Here's an area where Lunar 2 shines like no other. Back in the day RPGs had a ton of challenge in them, enemies showed no mercy and they actually made you use your noodle to the fullest, some would even make you pull your hair. Lunar 2 is one of those games, challenging, great, and requires thinking. First off, let's talk about the fighting. The battles are not random, you see an enemy before you encounter, but if the enemy sees you he will give a chase. Unlike today's' RPGs where the enemies are always within walking distance reach, the enemies in Lunar are spread out. So if you want to hit an enemy that is to the very left of the screen, and you are to the right, your character will just run for a few steps and stop at a certain spot, leaving him vulnerable to other attacks from other enemies. So here is where your noodle comes in, since you can not attack a distant enemy, you must try to get close to him by attacking other enemies and not just wasting a turn, because remember the characters do not retreat back to their original line-up spots like they do in today's RPG titles. Now that we have strategic attacking covered, let's move on to the battling system overall. When you start off, you will be given four options, Control, AI, Tactics and Run. Choosing 'Control' will let you do everything yourself such as attacking, choosing spells, using items and defending. 'AI' will let the artificial intelligence do the work instead of you. 'Tactics' will let you choose how you want to play out the battle, the manual explains it very well. And 'Run' is pretty much self-explanatory. In the Lunar games, up to four characters can fight at once, like Final Fantasy IX.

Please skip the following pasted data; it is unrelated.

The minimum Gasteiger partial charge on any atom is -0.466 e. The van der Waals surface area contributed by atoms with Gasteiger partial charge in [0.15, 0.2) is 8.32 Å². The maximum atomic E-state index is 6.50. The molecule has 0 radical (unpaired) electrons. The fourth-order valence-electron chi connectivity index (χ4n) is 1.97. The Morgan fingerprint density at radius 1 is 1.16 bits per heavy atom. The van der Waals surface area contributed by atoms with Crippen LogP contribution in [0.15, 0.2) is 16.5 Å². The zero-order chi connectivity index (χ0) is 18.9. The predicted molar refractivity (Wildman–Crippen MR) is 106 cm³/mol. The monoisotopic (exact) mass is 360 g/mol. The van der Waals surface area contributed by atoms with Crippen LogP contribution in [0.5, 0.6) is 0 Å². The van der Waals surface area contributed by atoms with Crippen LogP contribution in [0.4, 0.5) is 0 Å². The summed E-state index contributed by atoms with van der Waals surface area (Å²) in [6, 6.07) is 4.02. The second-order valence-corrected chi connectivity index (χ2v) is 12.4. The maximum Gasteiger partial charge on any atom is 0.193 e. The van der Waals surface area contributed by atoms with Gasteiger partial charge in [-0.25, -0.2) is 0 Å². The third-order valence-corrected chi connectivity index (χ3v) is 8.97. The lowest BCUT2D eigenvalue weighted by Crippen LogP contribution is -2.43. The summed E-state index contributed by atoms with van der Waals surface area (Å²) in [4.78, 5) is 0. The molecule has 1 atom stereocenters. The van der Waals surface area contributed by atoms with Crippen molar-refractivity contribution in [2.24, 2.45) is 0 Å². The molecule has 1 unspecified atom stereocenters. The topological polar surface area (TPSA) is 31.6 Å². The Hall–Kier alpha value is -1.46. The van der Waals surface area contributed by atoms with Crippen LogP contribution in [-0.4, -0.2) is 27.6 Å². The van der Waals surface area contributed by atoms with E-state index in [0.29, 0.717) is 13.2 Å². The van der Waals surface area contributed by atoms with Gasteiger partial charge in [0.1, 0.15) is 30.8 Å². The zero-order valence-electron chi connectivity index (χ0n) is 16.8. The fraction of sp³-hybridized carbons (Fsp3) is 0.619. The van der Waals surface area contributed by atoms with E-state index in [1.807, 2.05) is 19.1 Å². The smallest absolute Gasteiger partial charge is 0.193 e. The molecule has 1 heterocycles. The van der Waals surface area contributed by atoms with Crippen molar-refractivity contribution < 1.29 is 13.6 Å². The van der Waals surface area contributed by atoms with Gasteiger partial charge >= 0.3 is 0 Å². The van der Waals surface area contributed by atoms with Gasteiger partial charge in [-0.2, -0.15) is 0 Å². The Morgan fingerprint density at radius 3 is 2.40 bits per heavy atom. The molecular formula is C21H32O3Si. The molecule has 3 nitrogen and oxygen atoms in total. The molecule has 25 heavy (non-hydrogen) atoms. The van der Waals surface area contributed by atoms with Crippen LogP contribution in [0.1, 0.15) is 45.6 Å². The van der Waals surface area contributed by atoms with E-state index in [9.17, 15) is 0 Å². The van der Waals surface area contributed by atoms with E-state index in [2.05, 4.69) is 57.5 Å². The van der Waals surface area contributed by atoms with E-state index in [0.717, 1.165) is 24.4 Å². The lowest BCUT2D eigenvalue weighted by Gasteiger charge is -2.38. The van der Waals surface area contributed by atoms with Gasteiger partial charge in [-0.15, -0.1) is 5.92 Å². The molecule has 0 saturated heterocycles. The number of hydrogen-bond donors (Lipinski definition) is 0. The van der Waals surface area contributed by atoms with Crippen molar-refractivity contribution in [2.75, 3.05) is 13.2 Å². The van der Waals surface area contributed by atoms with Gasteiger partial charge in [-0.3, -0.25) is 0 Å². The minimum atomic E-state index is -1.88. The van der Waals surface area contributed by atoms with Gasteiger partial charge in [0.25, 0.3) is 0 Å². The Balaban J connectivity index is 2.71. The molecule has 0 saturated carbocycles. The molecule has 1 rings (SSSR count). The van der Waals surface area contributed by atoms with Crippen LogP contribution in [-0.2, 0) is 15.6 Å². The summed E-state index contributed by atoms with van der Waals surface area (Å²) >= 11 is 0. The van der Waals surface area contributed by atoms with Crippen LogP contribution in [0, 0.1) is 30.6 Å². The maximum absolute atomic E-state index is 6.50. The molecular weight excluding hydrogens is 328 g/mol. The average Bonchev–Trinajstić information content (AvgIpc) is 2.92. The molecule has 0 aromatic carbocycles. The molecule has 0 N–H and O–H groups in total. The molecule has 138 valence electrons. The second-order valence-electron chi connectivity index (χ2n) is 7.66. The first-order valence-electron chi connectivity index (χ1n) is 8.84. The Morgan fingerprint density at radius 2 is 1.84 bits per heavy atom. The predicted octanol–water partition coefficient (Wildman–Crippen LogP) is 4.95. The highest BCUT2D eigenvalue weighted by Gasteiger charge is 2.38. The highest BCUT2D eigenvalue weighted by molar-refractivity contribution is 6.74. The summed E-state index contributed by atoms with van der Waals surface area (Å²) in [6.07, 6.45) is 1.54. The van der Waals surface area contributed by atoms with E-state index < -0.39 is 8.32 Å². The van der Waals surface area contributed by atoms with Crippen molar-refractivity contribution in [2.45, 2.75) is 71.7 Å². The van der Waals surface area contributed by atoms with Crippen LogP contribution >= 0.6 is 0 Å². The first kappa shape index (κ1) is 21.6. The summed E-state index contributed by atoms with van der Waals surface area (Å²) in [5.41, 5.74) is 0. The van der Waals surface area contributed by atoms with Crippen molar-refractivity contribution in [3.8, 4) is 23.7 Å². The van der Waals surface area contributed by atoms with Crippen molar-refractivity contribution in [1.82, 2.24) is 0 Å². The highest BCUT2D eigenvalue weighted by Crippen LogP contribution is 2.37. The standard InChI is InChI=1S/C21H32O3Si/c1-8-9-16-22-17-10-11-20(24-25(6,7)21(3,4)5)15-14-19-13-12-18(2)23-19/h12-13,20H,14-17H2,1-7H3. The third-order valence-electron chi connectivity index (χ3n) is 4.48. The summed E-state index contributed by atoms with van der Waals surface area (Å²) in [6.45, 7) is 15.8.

Now that we have gotten battle out of the way, what about the story-line, after all it is the single most important aspect in an RPG game, right? Well this game stars quite a hefty amount of characters, Hiro and Lucia being the two most important though. Hiro is a young adventurous kid who enjoys exploring ruins without his grandfather Gwyn's consent. His influence of doing so comes from his grandfather's stories, as a child Gwyn would tell Hiro that Althena, the goddess of Lunar, used to be a human and that it is possible that the people of Lunar all came from the Blue Star. Hiro believes these stories could actually be real and so he decides to begin searching for some kind of evidence to back up what his grandfather has been telling him throughout his boyhood. Lunar 2 takes place 1000 years after the first Lunar and there is indeed a connection between both titles, which I will leave for the gamer to find out. Throughout the game's adventure Hiro and his cat-bat friend Ruby will encounter over a dozen of controllable characters such as Gwyn, Lucia, Jean, Ronfar, Althena, and Nall. All of these characters are well developed, a lot like those found in Final Fantasy IV, they've got their own personality, so unique you'd swear that they are real.